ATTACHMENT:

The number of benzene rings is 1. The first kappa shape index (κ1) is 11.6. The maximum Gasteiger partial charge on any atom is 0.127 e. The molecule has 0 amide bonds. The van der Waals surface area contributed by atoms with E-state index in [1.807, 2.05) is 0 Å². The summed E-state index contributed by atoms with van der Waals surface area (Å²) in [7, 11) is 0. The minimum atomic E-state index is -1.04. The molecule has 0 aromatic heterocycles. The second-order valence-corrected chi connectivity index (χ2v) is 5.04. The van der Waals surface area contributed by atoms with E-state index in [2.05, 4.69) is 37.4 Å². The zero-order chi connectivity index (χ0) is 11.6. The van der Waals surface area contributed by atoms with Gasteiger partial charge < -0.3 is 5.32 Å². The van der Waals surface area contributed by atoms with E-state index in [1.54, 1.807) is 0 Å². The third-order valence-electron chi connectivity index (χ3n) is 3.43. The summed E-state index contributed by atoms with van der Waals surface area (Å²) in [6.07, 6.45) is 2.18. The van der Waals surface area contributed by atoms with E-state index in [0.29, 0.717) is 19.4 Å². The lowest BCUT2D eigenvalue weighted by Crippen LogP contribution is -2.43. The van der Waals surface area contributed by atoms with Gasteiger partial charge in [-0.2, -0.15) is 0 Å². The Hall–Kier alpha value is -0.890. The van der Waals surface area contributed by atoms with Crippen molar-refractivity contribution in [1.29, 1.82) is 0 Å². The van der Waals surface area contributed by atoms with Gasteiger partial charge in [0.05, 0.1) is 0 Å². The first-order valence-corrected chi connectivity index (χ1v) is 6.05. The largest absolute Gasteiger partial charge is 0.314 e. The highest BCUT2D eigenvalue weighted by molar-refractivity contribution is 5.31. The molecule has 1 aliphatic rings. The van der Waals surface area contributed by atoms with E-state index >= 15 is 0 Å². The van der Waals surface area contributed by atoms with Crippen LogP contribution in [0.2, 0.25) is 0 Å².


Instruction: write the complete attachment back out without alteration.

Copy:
The number of benzene rings is 1. The first kappa shape index (κ1) is 11.6. The maximum Gasteiger partial charge on any atom is 0.127 e. The molecule has 0 amide bonds. The van der Waals surface area contributed by atoms with E-state index in [1.807, 2.05) is 0 Å². The summed E-state index contributed by atoms with van der Waals surface area (Å²) in [7, 11) is 0. The minimum atomic E-state index is -1.04. The molecule has 0 aromatic heterocycles. The second-order valence-corrected chi connectivity index (χ2v) is 5.04. The van der Waals surface area contributed by atoms with E-state index in [2.05, 4.69) is 37.4 Å². The zero-order chi connectivity index (χ0) is 11.6. The van der Waals surface area contributed by atoms with Gasteiger partial charge < -0.3 is 5.32 Å². The van der Waals surface area contributed by atoms with E-state index in [1.54, 1.807) is 0 Å². The third-order valence-electron chi connectivity index (χ3n) is 3.43. The summed E-state index contributed by atoms with van der Waals surface area (Å²) in [6.07, 6.45) is 2.18. The van der Waals surface area contributed by atoms with E-state index in [0.29, 0.717) is 19.4 Å². The lowest BCUT2D eigenvalue weighted by Crippen LogP contribution is -2.43. The van der Waals surface area contributed by atoms with Gasteiger partial charge in [-0.2, -0.15) is 0 Å². The Hall–Kier alpha value is -0.890. The van der Waals surface area contributed by atoms with Crippen molar-refractivity contribution in [1.29, 1.82) is 0 Å². The van der Waals surface area contributed by atoms with Gasteiger partial charge in [0.05, 0.1) is 0 Å². The first-order valence-corrected chi connectivity index (χ1v) is 6.05. The largest absolute Gasteiger partial charge is 0.314 e. The highest BCUT2D eigenvalue weighted by molar-refractivity contribution is 5.31. The molecule has 1 aliphatic rings. The van der Waals surface area contributed by atoms with E-state index >= 15 is 0 Å². The van der Waals surface area contributed by atoms with Crippen LogP contribution in [0.2, 0.25) is 0 Å².